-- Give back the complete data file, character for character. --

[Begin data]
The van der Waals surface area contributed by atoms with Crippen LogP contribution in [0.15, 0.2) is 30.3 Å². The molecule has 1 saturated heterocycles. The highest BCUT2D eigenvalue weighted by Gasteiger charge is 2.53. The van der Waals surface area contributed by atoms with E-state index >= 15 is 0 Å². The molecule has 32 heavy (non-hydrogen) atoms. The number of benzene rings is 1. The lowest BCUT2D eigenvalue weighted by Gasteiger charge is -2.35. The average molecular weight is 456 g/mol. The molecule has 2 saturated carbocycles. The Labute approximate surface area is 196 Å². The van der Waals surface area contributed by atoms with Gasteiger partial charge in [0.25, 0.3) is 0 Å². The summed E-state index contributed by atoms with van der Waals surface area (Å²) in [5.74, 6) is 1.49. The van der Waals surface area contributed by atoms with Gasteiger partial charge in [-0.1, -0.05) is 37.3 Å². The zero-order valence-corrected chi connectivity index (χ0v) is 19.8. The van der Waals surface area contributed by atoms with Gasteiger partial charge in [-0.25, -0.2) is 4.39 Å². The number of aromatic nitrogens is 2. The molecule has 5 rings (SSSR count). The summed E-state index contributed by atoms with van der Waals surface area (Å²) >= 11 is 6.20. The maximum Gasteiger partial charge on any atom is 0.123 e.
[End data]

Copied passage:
The van der Waals surface area contributed by atoms with Crippen LogP contribution in [0.15, 0.2) is 30.3 Å². The molecule has 1 saturated heterocycles. The highest BCUT2D eigenvalue weighted by Gasteiger charge is 2.53. The van der Waals surface area contributed by atoms with E-state index >= 15 is 0 Å². The molecule has 32 heavy (non-hydrogen) atoms. The number of benzene rings is 1. The lowest BCUT2D eigenvalue weighted by Gasteiger charge is -2.35. The average molecular weight is 456 g/mol. The molecule has 2 saturated carbocycles. The Labute approximate surface area is 196 Å². The van der Waals surface area contributed by atoms with Gasteiger partial charge in [0.25, 0.3) is 0 Å². The summed E-state index contributed by atoms with van der Waals surface area (Å²) in [5.74, 6) is 1.49. The van der Waals surface area contributed by atoms with Gasteiger partial charge in [-0.1, -0.05) is 37.3 Å². The zero-order valence-corrected chi connectivity index (χ0v) is 19.8. The van der Waals surface area contributed by atoms with Gasteiger partial charge in [-0.25, -0.2) is 4.39 Å². The number of aromatic nitrogens is 2. The molecule has 5 rings (SSSR count). The summed E-state index contributed by atoms with van der Waals surface area (Å²) >= 11 is 6.20. The maximum Gasteiger partial charge on any atom is 0.123 e.